Every Monday throughout the season, we’ll take a look back at the Arizona Wildcats’ previous game after re-watching it via the TV broadcast and present five key takeaways. Here are the five from the UA’s 49-28 victory over Oregon State on Saturday night:
1. Block party
I’ve been doing this exercise for almost two seasons. I can’t recall ever jotting down more names after the words “key block by.” This was an absolute exhibition in blocking execution. The Wildcats got hats on hats on hats. Even Nick Wilson – the oft-injured tailback – got in on the act. He served as the lead blocker on quarterback sweeps by Khalil Tate and Brandon Dawkins, delivering hard blows each time. Every member of the offensive line did his part, as I detailed here. All three tight ends – Trevor Wood, Bryce Wolma and Jamie Nunley – helped spring big runs. Receiver Tony Ellison touched the ball once; he blocked on several successful plays. Receiver Shawn Poindexter got penalized for blocking a Beaver out of bounds. (It didn’t look like a penalty to me; Poindexter deserves an “A” for effort regardless.) What this signifies is that the entire offense has bought in to what Rich Rodriguez is preaching. If you’re going to play for Arizona, you might get the ball; you might not. But you’re going to block for your teammates no matter what.
What makes Tate such an effective runner? His physical gifts are obvious: He’s both strong and fast. But Tate’s feel for the game is just as important. He has the ability shift gears at a moment’s notice. When he’s sifting through traffic, Tate glides and slithers. When he sees an opening, he slams on the gas. Add Oregon State to the growing list of teams that couldn’t handle him. Everyone knows he’s strong and fast, but it seems as if they can’t prepare for it. Take Tate’s 71-yard touchdown run, for example. It looked as if as many as two Beavers had an angle on him. Tate spotted them, ever-so-briefly glanced to his right, then somehow started running even faster. (When I suggested to Tate after the game that one guy did have an angle, he responded with a smile: “What guy?” Wise guy.) Tate should not have scored on his 19-yard TD run. OSU safety David Morris had him stopped. But Tate kept churning, and the next thing you knew he was dragging another defender across the goal line. I was surprised at how often OSU deployed a deep safety. Priority 1 has to be stopping Tate’s runs, if such a thing is possible.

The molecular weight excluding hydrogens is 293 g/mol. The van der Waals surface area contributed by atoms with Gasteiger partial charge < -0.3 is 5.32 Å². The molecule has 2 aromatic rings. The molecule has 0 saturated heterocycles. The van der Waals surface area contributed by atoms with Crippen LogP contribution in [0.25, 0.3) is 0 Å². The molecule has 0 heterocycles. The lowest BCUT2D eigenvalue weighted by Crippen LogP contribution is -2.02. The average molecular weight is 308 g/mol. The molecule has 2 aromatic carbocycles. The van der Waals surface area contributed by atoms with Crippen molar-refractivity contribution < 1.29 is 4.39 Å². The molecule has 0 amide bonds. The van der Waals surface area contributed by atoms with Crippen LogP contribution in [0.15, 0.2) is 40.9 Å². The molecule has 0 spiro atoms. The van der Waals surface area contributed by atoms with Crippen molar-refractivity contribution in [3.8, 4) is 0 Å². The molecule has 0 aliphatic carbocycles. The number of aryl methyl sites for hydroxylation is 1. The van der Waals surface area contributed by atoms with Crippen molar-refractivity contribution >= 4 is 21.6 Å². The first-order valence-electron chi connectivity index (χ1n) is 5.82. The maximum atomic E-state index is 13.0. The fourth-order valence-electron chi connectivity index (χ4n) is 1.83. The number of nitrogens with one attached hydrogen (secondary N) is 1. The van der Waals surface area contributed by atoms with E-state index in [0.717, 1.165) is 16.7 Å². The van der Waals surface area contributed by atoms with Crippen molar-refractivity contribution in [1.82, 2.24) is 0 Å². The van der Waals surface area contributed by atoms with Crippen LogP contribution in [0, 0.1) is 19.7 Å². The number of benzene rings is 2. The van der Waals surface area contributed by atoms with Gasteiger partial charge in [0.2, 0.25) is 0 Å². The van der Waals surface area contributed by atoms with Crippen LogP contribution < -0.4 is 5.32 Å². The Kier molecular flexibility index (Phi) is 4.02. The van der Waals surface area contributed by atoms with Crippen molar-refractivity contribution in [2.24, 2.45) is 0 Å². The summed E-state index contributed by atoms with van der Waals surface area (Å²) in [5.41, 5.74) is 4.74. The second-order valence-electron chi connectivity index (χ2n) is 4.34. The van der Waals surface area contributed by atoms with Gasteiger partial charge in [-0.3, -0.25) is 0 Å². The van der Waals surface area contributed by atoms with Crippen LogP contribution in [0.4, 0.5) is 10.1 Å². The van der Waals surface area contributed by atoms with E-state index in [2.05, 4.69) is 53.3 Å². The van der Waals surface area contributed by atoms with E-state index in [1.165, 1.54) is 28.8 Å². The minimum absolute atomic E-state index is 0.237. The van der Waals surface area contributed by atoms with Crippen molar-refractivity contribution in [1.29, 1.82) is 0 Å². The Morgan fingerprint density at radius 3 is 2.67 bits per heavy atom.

3. About the defense
As it was happening – and upon further review – I couldn’t understand why Oregon State waited until the second half to start running downhill against Arizona. That’s clearly the weakness of this UA defense. OSU has two hard-charging backs in Ryan Nall and Thomas Tyner. Once the Beavers started doing it – in conjunction with using more two-tight-end sets – it worked and opened up the rest of their offense. Now, there’s no doubt that the halftime score (28-0) contributed to the Wildcats’ defensive drop-off in the second half. It’s hard to maintain the same intensity when you’re up four touchdowns. But that’s what great defenses do, so consider the second half a teachable moment for Arizona’s young defense. It also will serve as blueprint for Oregon; expect a heavy dose of Royce Freeman in Eugene on Saturday. One thing that absolutely must improve is the tackling by the defensive backs. There were way too many arm tackles and flat-out whiffs against Oregon State. This is where the Wildcats really miss freshman safety Scottie Young Jr., who did not play against the Beavers for undisclosed reasons. He’s the surest tackler and most physical player among the current crop of safeties.
4. This time it’s personnel
Every week we provide some notes on individual players, so here goes … Wilson looked as fresh and healthy as he has all season. … J.J. Taylor has gotten better each week. It’s easy to forget that he’s coming off a broken ankle. … Nathan Tilford finally got a carry, and he made a nifty jump cut to gain 5 yards. He’s going to be good. Be patient, Wildcat fans. … RB Branden Leon also got one carry late, and he made a sharp cut off a Levi Walton block to gain 14 yards. … It was nice to see WR Cedric Peterson come back for the ball to make a first-down catch in the first quarter. He had been fighting it a bit. … A postgame adjustment turned Kylan Wilborn’s sack into a shared one (with Justin Belknap), but Wilborn got two additional pressures by my count (one negated by penalty). … DE Larry Tharpe Jr. hasn’t made the impact many were expecting, but he got into the backfield twice against OSU to disrupt plays. … Freshman LB Anthony Pandy had a PBU and a TFL playing rush end in the dime package. His explosiveness is intriguing … Safety Jarrius Wallace is among the DBs who needs to improve his tackling technique.
5. Road warriors?
Two games left, both on the road, both winnable. If the Wildcats can split them, their season should be considered a rousing success. But why aim so low? As long as Tate is healthy, and the line is blocking the way it is, Arizona can score on anyone. The question is whether the Wildcats can get enough stops to beat teams that have as much or more talent than they do away from the friendly the confines of Arizona Stadium. Home-field advantage still means something; just ask all the Pac-12 teams that have lost or struggled in weeknight road games. Arizona has played six games since Tate took over at quarterback: three at home, three on the road. The Wildcats are 3-0 at home, winning by an average margin of 20 points. They’re 2-1 on the road, with the wins coming by a total of four points. It’s going to be cold, rainy and loud at Autzen Stadium. Arizona State will be out for blood in the Territorial Cup. Is Arizona ready for this? With Tate, the possibilities seem boundless.